IDEAS home Printed from https://ideas.repec.org/a/taf/emetrv/v36y2017i10p1081-1110.html
   My bibliography  Save this article

Modeling and forecasting persistent financial durations

Author

Listed:
  • Filip Žikeš
  • Jozef Baruník
  • Nikhil Shenai

Abstract

This article introduces the Markov-Switching Multifractal Duration (MSMD) model by adapting the MSM stochastic volatility model of Calvet and Fisher (2004) to the duration setting. Although the MSMD process is exponential β-mixing as we show in the article, it is capable of generating highly persistent autocorrelation. We study, analytically and by simulation, how this feature of durations generated by the MSMD process propagates to counts and realized volatility. We employ a quasi-maximum likelihood estimator of the MSMD parameters based on the Whittle approximation and establish its strong consistency and asymptotic normality for general MSMD specifications. We show that the Whittle estimation is a computationally simple and fast alternative to maximum likelihood. Finally, we compare the performance of the MSMD model with competing short- and long-memory duration models in an out-of-sample forecasting exercise based on price durations of three major foreign exchange futures contracts. The results of the comparison show that the MSMD and the Long Memory Stochastic Duration model perform similarly and are superior to the short-memory Autoregressive Conditional Duration models.

Suggested Citation

  • Filip Žikeš & Jozef Baruník & Nikhil Shenai, 2017. "Modeling and forecasting persistent financial durations," Econometric Reviews, Taylor & Francis Journals, vol. 36(10), pages 1081-1110, November.
  • Handle: RePEc:taf:emetrv:v:36:y:2017:i:10:p:1081-1110
    DOI: 10.1080/07474938.2014.977057
    as

    Download full text from publisher

    File URL: http://hdl.handle.net/10.1080/07474938.2014.977057
    Download Restriction: Access to full text is restricted to subscribers.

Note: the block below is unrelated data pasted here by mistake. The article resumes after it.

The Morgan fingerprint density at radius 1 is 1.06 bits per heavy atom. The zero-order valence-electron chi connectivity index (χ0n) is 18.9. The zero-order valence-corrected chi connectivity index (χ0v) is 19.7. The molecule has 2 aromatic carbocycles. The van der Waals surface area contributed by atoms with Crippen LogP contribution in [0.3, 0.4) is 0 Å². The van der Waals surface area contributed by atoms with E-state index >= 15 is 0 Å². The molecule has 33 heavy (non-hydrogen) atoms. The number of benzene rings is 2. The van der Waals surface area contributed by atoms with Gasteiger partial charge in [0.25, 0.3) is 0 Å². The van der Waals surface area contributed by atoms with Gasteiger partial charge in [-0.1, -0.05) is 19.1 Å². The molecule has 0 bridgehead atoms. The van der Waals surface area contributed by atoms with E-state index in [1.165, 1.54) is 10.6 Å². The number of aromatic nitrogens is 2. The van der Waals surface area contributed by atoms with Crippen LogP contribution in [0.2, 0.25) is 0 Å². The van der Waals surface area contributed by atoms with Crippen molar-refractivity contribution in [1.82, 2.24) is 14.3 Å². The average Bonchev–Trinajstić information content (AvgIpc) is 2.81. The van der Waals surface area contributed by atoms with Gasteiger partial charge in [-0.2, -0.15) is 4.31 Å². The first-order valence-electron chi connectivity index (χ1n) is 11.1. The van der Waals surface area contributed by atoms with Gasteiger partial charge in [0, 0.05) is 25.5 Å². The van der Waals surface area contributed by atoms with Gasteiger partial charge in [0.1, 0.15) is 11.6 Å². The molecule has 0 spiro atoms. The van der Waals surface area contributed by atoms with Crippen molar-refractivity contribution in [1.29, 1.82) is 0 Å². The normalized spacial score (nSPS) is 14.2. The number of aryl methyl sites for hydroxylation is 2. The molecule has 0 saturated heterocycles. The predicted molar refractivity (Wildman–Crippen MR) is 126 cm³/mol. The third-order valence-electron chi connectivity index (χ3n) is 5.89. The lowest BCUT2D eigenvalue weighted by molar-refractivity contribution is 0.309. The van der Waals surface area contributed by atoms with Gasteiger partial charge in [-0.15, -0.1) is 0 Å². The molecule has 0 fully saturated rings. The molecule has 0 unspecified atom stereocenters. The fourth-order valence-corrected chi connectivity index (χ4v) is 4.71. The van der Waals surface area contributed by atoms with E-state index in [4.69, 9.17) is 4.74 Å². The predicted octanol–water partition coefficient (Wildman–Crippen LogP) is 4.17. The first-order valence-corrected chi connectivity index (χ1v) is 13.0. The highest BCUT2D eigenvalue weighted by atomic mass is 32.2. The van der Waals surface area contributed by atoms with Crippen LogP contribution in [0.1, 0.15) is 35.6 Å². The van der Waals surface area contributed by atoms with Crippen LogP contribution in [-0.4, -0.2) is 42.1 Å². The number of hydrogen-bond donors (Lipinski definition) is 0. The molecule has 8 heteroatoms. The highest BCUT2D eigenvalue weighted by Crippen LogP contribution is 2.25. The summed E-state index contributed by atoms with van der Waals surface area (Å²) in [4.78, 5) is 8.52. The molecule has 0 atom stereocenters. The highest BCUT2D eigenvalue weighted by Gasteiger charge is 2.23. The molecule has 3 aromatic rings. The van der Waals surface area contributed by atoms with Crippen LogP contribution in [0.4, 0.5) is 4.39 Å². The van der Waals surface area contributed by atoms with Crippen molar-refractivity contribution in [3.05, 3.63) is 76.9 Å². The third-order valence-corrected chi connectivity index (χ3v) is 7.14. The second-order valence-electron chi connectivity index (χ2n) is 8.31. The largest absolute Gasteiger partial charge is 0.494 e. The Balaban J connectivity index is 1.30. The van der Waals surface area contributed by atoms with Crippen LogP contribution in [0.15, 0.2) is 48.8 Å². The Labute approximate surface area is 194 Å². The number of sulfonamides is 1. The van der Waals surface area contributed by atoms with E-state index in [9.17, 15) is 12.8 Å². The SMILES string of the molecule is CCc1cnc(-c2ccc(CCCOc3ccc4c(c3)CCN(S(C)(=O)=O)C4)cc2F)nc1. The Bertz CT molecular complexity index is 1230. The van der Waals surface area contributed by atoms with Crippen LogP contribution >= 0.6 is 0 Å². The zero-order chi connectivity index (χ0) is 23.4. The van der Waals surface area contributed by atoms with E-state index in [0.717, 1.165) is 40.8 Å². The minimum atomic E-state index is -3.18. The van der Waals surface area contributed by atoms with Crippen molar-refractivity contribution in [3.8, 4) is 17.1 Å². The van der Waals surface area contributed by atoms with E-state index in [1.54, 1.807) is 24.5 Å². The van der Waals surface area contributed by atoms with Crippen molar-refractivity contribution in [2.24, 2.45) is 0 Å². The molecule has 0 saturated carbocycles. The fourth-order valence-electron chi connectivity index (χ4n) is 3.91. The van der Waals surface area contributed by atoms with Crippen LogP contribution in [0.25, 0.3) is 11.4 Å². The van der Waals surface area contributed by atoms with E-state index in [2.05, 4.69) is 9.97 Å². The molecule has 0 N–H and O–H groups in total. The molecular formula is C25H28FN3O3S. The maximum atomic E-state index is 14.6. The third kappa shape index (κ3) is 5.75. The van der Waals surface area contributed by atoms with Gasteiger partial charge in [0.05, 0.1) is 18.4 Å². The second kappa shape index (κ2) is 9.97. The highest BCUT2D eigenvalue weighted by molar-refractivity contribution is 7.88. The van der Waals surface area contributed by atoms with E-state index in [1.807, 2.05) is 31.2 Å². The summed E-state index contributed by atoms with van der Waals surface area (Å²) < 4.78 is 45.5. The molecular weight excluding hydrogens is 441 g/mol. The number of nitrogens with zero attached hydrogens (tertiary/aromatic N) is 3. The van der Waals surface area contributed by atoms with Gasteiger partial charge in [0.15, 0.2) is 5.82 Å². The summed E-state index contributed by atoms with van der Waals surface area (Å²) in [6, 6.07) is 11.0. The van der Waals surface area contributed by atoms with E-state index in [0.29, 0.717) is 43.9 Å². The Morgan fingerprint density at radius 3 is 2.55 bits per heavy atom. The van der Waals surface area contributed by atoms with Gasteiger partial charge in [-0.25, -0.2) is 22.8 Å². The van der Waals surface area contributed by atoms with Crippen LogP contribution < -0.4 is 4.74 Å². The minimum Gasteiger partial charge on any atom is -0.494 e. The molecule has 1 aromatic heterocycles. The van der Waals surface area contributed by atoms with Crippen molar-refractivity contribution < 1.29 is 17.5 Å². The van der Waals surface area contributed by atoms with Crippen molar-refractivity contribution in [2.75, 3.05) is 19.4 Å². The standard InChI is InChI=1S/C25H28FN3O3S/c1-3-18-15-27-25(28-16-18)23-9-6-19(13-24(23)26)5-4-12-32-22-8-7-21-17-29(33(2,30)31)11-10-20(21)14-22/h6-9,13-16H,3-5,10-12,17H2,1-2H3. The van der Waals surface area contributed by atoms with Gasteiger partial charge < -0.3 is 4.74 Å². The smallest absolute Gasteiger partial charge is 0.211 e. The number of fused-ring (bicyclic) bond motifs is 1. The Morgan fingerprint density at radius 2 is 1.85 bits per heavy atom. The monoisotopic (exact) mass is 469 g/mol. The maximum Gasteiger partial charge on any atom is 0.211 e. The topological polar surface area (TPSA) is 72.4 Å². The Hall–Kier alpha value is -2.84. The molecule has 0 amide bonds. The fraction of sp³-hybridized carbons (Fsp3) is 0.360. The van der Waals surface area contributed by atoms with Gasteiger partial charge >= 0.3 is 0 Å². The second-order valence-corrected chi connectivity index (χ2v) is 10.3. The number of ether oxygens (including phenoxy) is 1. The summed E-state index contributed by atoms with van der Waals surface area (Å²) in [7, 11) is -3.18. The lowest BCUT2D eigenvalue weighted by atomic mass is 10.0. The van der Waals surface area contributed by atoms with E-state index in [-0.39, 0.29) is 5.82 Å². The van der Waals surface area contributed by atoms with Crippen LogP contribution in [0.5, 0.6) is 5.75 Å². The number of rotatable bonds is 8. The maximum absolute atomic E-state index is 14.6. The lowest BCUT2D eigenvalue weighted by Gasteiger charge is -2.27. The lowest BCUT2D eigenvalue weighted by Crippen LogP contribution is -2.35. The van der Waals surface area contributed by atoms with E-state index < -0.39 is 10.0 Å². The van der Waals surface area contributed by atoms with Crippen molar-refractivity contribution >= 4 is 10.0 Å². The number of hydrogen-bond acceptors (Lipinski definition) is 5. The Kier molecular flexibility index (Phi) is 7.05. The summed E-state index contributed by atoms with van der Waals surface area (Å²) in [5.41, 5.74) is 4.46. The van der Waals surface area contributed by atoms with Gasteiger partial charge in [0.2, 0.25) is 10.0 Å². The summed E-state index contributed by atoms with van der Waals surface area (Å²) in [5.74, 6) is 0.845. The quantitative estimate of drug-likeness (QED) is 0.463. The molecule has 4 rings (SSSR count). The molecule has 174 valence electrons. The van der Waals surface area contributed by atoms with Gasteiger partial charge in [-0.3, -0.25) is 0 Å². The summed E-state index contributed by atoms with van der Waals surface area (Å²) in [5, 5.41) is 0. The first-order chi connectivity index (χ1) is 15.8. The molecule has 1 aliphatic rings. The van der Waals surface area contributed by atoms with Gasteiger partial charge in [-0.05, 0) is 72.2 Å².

As the access to this document is restricted, you may want to look for a different version below or search for a different version of it.

    Other versions of this item:

    References listed on IDEAS

    as
    1. Lux, Thomas, 2008. "The Markov-Switching Multifractal Model of Asset Returns: GMM Estimation and Linear Forecasting of Volatility," Journal of Business & Economic Statistics, American Statistical Association, vol. 26, pages 194-210, April.
    2. Davidson, James, 1994. "Stochastic Limit Theory: An Introduction for Econometricians," OUP Catalogue, Oxford University Press, number 9780198774037.
    3. Deo, Rohit & Hurvich, Clifford & Lu, Yi, 2006. "Forecasting realized volatility using a long-memory stochastic volatility model: estimation, prediction and seasonal adjustment," Journal of Econometrics, Elsevier, vol. 131(1-2), pages 29-58.
    4. Renault, Eric & Werker, Bas J.M., 2011. "Causality effects in return volatility measures with random times," Journal of Econometrics, Elsevier, vol. 160(1), pages 272-279, January.
    5. Abadir, Karim M. & Talmain, Gabriel, 2005. "Autocovariance functions of series and of their transforms," Journal of Econometrics, Elsevier, vol. 124(2), pages 227-252, February.
    6. Maria Pacurar, 2008. "Autoregressive Conditional Duration Models In Finance: A Survey Of The Theoretical And Empirical Literature," Journal of Economic Surveys, Wiley Blackwell, vol. 22(4), pages 711-751, September.